Which weighs more: a kilo of cheese or a kilo of Vegemite? Surprisingly, the answer depends on where they come from.
The science of measurement has a communications problem: how do people agree on how much they are talking about?
Historically, things were measured by convenient but variable references, such as the width of a thumb (an inch) or a foot (a foot) – no doubt responsible for many an ancient argument.
Resolving the ambiguity inherent in these rough rules of thumb became important enough to medieval commerce that the Magna Carta – apparently catering to inebriated textile workers, and now celebrating its 800th year – required that:
(35) There shall be standard measures of wine, ale, and corn (the London quarter), throughout the kingdom. There shall also be a standard width of dyed cloth, russet, and haberject, namely two ells within the selvedges. Weights are to be standardised similarly.
During the scientific and industrial revolutions, increasing demands for precision and standardisation in science, mass-production and global commerce lead to the development of the metric system, based on units like the metre, kilogram and second.
This system became the bedrock for the modern scientific edifice, enabling people to quantitatively study phenomena such as gravity, electricity or temperature, for which there are no convenient, everyday references.
Standard units were originally defined by a reference artefact. For instance, a platinum mass in Paris defines the primary kilogram, with derivative secondary copies stored in various National Measurement Institutes.
But there remains the problem of reliably distributing the standard. For example, when primary and secondary kilogram masses are periodically compared, they differ slightly. Since National Measurement labs legally define measures within their jurisdiction, a kilo of French cheese is currently a microgram lighter than a kilo of Australian Vegemite!
To fix this problem, scientists have been working to redefine the system of units in terms of universal constants, such as the speed of light, the frequency of certain atoms, or the electrical resistance of quantum devices. This program is more or less complete for time, length and electrical charge.
Others, such as mass and temperature, still rely on artefacts. The Kelvin unit for temperature is defined in terms of “Vienna Standard Mean Ocean Water”, specially prepared by the International Atomic Energy Agency. In the current ITS-90 temperature scale, the triple-point (where liquid, solid and gas phases coexist) of this peculiarly named water defines exactly 273.16 Kelvin (0.01℃).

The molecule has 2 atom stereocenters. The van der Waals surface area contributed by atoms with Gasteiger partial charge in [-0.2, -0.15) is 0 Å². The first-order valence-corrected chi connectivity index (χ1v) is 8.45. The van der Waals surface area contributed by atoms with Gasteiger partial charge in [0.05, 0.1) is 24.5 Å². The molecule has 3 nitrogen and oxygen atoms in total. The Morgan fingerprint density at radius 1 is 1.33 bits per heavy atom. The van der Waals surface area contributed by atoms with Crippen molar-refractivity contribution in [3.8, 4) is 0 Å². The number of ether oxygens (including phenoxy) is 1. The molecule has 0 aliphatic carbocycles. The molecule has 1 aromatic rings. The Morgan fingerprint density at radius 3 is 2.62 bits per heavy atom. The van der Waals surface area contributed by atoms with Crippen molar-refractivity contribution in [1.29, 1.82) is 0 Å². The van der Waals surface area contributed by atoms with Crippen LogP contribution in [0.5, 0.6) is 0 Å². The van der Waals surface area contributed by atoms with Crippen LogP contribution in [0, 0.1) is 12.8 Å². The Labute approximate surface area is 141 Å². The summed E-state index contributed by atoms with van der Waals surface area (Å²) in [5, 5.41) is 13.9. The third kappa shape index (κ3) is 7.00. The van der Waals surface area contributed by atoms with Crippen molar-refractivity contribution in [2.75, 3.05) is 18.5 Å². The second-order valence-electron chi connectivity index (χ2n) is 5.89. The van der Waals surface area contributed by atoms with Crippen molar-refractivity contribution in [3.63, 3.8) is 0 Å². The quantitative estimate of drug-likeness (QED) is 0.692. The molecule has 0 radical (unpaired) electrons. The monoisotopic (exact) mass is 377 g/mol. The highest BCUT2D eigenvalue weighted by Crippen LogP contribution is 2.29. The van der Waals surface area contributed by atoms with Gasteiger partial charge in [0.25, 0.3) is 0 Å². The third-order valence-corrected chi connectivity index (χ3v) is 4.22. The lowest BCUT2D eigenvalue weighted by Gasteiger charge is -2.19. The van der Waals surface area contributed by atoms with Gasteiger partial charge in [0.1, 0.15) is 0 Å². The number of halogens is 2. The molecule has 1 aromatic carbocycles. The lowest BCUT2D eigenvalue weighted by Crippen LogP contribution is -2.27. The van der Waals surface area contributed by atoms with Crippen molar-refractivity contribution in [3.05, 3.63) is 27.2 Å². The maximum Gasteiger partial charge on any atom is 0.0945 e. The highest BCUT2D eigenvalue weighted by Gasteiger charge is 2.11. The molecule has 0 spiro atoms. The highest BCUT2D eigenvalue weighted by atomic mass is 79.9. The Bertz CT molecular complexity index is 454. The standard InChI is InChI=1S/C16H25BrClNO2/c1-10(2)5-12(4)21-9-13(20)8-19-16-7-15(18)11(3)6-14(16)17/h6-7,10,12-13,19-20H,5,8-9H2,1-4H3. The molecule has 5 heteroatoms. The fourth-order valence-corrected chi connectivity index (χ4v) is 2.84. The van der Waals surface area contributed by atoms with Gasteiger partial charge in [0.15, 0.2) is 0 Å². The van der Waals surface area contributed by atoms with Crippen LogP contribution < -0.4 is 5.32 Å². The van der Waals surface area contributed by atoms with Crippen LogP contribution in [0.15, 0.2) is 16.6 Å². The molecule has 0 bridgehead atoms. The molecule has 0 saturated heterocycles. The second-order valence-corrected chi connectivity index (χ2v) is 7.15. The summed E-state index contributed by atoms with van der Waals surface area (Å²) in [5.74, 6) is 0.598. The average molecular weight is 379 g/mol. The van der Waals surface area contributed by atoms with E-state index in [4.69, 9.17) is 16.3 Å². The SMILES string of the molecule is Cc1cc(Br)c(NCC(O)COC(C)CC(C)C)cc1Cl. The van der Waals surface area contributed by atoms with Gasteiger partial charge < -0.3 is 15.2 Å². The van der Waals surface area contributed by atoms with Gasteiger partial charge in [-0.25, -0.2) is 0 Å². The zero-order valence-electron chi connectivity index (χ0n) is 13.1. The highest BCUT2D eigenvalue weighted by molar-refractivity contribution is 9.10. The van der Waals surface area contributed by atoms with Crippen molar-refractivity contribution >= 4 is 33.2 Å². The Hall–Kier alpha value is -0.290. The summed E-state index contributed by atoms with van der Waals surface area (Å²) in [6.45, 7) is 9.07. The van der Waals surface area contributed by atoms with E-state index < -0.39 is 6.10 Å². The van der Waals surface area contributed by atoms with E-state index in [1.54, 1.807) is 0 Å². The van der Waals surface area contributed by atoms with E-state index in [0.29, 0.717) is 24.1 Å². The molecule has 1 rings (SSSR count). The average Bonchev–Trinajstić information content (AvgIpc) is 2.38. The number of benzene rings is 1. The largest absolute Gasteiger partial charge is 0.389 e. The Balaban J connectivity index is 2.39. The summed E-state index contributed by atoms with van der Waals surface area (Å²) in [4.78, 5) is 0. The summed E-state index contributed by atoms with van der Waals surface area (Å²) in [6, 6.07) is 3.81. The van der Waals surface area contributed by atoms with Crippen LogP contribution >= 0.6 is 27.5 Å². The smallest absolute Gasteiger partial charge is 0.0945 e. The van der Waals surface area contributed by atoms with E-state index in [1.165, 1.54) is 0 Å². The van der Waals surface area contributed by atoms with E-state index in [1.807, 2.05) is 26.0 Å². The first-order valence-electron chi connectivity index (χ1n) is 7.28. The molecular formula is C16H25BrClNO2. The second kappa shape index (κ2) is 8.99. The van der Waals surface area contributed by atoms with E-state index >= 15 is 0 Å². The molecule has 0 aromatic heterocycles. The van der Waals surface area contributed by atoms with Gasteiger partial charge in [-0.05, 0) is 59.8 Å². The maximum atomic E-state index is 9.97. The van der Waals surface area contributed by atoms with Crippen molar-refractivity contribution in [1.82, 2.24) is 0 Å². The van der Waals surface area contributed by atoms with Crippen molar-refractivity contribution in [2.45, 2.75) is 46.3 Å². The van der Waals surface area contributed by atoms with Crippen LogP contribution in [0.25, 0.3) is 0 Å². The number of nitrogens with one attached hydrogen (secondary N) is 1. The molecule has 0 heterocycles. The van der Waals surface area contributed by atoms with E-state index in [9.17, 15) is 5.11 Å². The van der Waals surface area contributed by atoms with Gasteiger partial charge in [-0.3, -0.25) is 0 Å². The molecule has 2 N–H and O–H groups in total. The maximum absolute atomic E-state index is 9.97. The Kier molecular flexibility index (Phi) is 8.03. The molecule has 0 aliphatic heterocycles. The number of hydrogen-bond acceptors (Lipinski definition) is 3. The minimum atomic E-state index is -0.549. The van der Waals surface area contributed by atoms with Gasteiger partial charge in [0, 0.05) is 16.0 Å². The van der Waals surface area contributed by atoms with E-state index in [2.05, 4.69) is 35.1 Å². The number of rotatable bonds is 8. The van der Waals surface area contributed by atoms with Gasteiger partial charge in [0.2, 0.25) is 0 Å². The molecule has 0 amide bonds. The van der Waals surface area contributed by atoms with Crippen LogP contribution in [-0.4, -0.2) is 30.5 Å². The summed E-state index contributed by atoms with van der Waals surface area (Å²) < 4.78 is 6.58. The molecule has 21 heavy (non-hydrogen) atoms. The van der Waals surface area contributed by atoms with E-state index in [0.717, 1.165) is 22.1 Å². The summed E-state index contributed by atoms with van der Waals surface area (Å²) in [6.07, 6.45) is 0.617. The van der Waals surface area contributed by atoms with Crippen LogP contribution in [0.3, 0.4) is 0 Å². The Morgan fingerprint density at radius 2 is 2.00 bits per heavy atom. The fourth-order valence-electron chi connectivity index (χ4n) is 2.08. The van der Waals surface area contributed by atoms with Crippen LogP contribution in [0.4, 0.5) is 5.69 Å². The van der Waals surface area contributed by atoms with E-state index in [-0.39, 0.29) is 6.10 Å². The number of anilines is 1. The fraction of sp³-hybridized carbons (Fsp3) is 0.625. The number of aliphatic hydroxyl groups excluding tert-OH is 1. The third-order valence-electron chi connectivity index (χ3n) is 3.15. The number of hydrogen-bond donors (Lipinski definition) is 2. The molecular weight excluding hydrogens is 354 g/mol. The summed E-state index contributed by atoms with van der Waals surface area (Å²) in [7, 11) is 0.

Internationally, there are various approaches being pursued to redefine the Kelvin in terms of universal quantities.
Infrared image of a laser probing a Caesium vapour cell. GW Truong.
Our approach, published in Nature Communications, is based on Doppler spectroscopy of Caesium atoms in a low pressure vapour at room temperature. An example of the Doppler effect is the audible change in frequency of a police siren as it passes by.
Atoms in a gas are zipping around, and the higher the temperature, the larger their typical velocity.
Using very precise lasers we were able to measure the Doppler frequency shift of the atomic spectrum, from which we determine the atomic velocities – just like a traffic cop at a speed trap measures vehicle speeds with a Doppler radar gun.
From the atomic velocity (v), we calculate the temperature (T) of the gas using the formula (right; m is the atomic mass and k is Boltzmann’s constant).
Importantly, there are no unknown calibration factors in our technique; we rely only on universal constants such as the atomic mass and the speed of light. So with sufficient technical skill, any lab – whether on Earth or in the Andromeda galaxy – could replicate our experiment; no reference artefacts required. Even better, our approach scales over a large range of temperatures, from well below freezing to the interior of furnaces.
One of the challenges of this technique is that the laser light used to probe the atoms also changes their internal state, even for extremely low power lasers. Just as motorists become agitated after spotting a speed radar, so the atoms in our experiment become excited by the light used to measure them.
The change in the atomic state is small – just one part in 10,000 – but this is large compared to our target accuracy of one part in a million. Fortunately atoms of the same Caesium isotope are all exactly alike, so we can account for these small changes using quantum theory to dramatically improve our measurement performance.
Getting our system of units right is critical: it is the foundation on which science and technology are built. Upgrading the Kelvin definition will require backward compatibility with the current system, and pursuing several different experimental avenues will ensure we get it right.
As with any upgrade, this one will be deemed successful if the public hardly notice the transition. But to those at the cutting edge – whether developing high-temperature materials processing, studying the cosmic microwave background or making ultra-cold quantum gases – basing the Kelvin on universal and fundamental principles will enable the most rigorous tests of the universe.
This article was originally published on The Conversation.